Neolithic and Bronze Age remains are still visible within the village boundaries. The sandstone monolith Carreg-y-Llech sits on the hillside of Carreg-y-Llech Farm and is thought to be the remains of either a megalithic tomb or simply a standing stone. This stone dates back to the Neolithic period c.4500 – c.2500 BC.
Bronze Age (c.2500 – c.600 BC) tumuli or burial places are also found on the surrounding high ground; these include Bryn Tirion, Cae Boncyn, Pen-y-Stryt and Pentre.
Offa’s Dyke – the earthworks generally attributed to Offa, King of Mercia (757 – 796) – also runs along the Llanfynydd Road (the A5101). The Dyke was constructed to mark the boundary between England and Wales and runs from Sedbury in Gloucestershire to Prestatyn. 800 metres of the Dyke were traced in Treuddyn in the 1925 survey by Sir Cyril Fox.
It is believed that Llywelyn ap Gruffydd, Prince of Wales stayed in Treuddyn in 1275 during a period when he was trying to negotiate with Edward I to recognise his claim to power in Wales in return for him paying homage to the new King, Edward I. Edward I summoned Llywelyn ap Gruffydd and travelled to Chester, Llywelyn ap Gruffydd travelled to Treuddyn prior to a planned audience at Gresford but both parties returned home without meeting. This is documented in Llywelyn ap Gruffydd’s letter to Pope Gregory X requesting assistance and advice in the situation.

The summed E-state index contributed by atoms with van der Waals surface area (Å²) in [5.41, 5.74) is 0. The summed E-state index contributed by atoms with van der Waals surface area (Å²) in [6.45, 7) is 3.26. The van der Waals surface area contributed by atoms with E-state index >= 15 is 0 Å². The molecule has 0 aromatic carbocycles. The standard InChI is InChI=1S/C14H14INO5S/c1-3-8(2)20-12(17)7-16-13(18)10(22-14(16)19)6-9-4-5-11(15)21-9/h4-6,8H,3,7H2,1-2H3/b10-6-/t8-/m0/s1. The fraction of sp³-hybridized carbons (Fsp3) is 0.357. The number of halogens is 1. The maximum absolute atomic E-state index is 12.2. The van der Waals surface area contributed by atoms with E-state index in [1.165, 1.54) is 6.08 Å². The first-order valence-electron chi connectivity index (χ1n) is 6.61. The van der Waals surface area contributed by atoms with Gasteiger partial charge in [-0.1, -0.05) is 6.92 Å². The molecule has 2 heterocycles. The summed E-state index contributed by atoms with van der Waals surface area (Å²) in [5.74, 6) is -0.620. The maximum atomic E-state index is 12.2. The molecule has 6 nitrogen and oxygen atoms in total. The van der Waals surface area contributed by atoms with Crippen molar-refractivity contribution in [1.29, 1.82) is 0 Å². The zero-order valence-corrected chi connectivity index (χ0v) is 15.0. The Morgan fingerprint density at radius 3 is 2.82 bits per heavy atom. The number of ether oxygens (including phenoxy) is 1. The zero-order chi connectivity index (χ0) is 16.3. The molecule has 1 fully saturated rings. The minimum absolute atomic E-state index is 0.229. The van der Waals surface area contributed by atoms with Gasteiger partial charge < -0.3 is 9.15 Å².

Over time the spelling of the village name has varied since written records were kept. The present spelling of Treuddyn was adopted by the authorities after a local campaign in approximately 1938.
Acknowledgement to sources Canon Ellis Davies : Prehistoric and Roman Remains of Flintshire, Dewi Roberts, Ken Ll. Gruffydd, Ken Jones